I hope she will. I also wonder if leaving gifts for her crow will have the same results Tabitha finds when she leaves gifts for Timothy.

The final aside isn’t quite an aside. It’s from my friend, artist and illustrator Doug Puller:

timothy-cropped

It’s a beautiful portrait of a crow. But not just a crow – it’s a portrait of Timothy. One he drew when I asked him to draw the cover for The Crow’s Gift and Other Tales.

Stay tuned for more.

Progress Report: Novel + Stories

Good morning! It’s been a busy past couple of weeks, both in real life and the fictional ones I get to escape to through writing. Here are some quick updates on each project I’m working on, both for your information and to hold me accountable to finish them amidst the hubbub of everything else.

The Crow’s Gift and Other Tales: all of the stories I wish to include are back from my editor. I’ve gone through and made revisions on most of them. I plan to start piecing the collection together and prepare it for publishing once the novel is with my editor, as the novel takes up a great deal of head space right now. I’m keeping the short stories in mind, though, by submitting some to literary contests and journals as I find them. It’s good practice in terms of putting my stuff out there, getting used to feedback, getting used to receiving rejection, and conceptualizing them for other audiences. Plus, on the chance they win or get accepted, it would be a great experience.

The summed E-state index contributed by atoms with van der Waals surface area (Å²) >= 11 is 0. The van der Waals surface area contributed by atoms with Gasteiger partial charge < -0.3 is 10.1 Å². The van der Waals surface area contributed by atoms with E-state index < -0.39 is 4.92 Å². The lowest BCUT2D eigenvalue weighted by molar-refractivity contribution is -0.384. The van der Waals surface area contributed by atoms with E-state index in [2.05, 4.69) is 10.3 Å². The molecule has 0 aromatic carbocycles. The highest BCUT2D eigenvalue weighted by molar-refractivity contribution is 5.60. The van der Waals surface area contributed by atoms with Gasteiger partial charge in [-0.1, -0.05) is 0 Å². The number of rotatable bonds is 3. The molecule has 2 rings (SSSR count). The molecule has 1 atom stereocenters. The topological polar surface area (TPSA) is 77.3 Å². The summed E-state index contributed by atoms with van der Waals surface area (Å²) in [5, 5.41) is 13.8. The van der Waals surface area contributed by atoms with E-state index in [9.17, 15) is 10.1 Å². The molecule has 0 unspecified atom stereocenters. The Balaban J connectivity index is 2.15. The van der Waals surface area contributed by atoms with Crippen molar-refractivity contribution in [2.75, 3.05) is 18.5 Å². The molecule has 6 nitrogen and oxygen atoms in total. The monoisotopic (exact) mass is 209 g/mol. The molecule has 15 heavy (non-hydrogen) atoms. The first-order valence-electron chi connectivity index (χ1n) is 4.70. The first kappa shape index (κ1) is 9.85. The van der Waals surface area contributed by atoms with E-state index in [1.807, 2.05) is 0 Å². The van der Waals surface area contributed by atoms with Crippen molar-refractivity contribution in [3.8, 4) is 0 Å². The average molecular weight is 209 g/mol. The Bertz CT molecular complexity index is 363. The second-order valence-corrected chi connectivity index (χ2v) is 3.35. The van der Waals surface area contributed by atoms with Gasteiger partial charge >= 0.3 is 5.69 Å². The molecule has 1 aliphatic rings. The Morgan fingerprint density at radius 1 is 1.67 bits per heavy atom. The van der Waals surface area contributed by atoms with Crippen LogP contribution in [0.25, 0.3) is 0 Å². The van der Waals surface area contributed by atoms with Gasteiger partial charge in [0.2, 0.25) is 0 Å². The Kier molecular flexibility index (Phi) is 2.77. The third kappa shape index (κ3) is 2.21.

Please Give: my master draft now has less words, but is more complete. I’ve found that the best way to write the pieces I have left is to remove or change the pieces that aren’t working as-is, putting me in an odd overlap of both writing and revision. It’s an odd feeling, but a satisfying one, especially since the changes and additions help me see the story from beginning to end as a cohesive whole – more than I have yet, and seemingly more each day. It’s exciting, and I look forward to replacing my [bracket] notes with actual pieces.

In between those two projects, I’m also writing down lines and ideas for my next pieces. I can’t help but write, and it’s an awesome feeling. It’s a feeling, though, that now needs to reverberate through the stories themselves. TTFN!

 

Upcoming Project: The Campus Coffee Shop

I’ve been out of school for several years, but I still enjoy visiting campus coffee shops. It’s always fun to walk into a substitute study hall filled with espresso machines and scones, the sound of typing interspersed with the hiss of steaming milk and laughing voices. Whenever I’m near my old campus, I try to visit one of the coffee shops for a quick drink.